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From: Larry Evans (jcampbell3_at_[hidden])
Date: 2002-01-20 16:24:25

Peter Dimov wrote:

> From: "Larry Evans" <jcampbell3_at_[hidden]>
> > Thomas Maeder wrote:
> >
> > > Am 2002.01.19 14:23 schrieb(en) David Abrahams:
> > > >
> > > > ...which is the reason it might be better if they didn't implicitly
> > > > convert, unless Peter's precautions are taken.
> > >
> > > Are there equivalent precautions against
> > >
> > > shared_ptr<Base> b(new Derived);
> > >
> > > ?
> > >
> >
> > The following test driver snippet:
> [...]
> > where "struct subjAB :public A,public B{...}", when compiled and run with
> > "gcc version 3.1 20011207 (experimental)", fails to delete a_make.
> >
> > I am using Peter's
> True, there is no way to detect the general case where a shared_ptr is being
> constructed from a T * that actually points to something derived from T.
> Easy cases like the above example can be detected (QoI) but in general, it
> is a precondition of the shared_ptr(T * p) constructor that "delete p" will
> work, and it is the user's responsibility to meet that precondition.
> Once the pointer has been successfully constructed (the precondition has
> been met) it becomes shared_ptr's responsibility to do the right thing on
> destruction.

Unless I'm crazy :) the main advantage of shared_ptr from:

over the prox_mi from the *prox.cpp file in:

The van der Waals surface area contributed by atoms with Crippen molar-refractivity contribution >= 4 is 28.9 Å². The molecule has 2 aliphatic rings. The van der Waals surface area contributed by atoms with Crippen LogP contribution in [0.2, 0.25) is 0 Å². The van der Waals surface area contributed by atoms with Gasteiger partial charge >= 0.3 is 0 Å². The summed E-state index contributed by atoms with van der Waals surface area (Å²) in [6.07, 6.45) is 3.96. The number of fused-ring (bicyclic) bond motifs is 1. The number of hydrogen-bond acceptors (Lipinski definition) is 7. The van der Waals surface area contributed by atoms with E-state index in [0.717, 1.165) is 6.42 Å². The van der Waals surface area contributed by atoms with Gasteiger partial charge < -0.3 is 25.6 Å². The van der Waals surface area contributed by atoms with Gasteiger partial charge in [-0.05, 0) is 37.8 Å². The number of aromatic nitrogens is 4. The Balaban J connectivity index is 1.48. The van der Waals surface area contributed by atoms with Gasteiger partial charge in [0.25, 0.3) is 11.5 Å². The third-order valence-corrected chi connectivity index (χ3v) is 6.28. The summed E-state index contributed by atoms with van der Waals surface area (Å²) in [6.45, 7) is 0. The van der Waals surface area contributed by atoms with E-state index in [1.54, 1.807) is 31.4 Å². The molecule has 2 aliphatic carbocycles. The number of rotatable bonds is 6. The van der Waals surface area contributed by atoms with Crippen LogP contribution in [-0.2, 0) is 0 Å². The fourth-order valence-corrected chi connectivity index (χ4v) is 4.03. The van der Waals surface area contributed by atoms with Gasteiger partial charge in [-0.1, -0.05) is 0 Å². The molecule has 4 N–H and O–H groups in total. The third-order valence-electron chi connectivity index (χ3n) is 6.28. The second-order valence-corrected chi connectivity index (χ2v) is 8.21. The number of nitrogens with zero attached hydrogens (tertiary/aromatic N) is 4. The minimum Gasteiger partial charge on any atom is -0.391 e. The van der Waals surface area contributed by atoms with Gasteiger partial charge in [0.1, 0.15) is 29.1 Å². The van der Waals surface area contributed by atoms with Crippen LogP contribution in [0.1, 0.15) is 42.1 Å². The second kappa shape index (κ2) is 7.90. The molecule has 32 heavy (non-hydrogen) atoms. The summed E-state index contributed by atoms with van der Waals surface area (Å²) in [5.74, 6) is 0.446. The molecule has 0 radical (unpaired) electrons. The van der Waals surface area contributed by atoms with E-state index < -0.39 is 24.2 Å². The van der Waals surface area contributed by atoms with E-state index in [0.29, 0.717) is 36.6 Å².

is that shared_ptr only has 1 template parameter. Thus, shared_ptr
seems less restrictive. However, the 2nd template parameter of
shared_ptr is actually "hidden" in "shared_count::counted_base*
pi_;". This is because:

           shared_ptr<T>::shared_ptr( T * p = 0)
calls shared_count::shared_count(T*p,checked_deleter<T> d)
does counted_base* shared_count::pi_ = new counted_base_impl<T*, checked_deleter<T> >(p, d, 1, 1);

The reason why the following code works:

  struct A{}; struct B{}; struct AB: public A,B{};
 AB*pAB=new AB;
 shared_ptr<AB> spAB(pAB);
 shared_ptr<B> spB(spAB);

is because the shared_ptr<B> CTOR copies the shared_count::pi_ whose
virtual dipose calls the correct deleter, checked_deleter<T>.

So my question is, why should the AB type be hidden in the
shared_ptr<B> instance, spB? Why not make it explicit, as done with
prox_mi<B,AB> (see example code in the *prox.cpp in the
My first guess at the reason is that the user might not know the most
derived class of the pB in the above code. For example, it could be
AB or any other class having B as a superclass; hence, shared_ptr can
be used in more situations. But in the above code, the user does know
the most derived class. He knows it must be AB since the argument
he's using to shared_ptr<B> is a shared_ptr<AB>. Could someone
describe a case where this is not so, i.e. the user does not know what
the most derived class is when creating a shared_ptr<T>?

Please help clear the fog from my head if I'm wrong.

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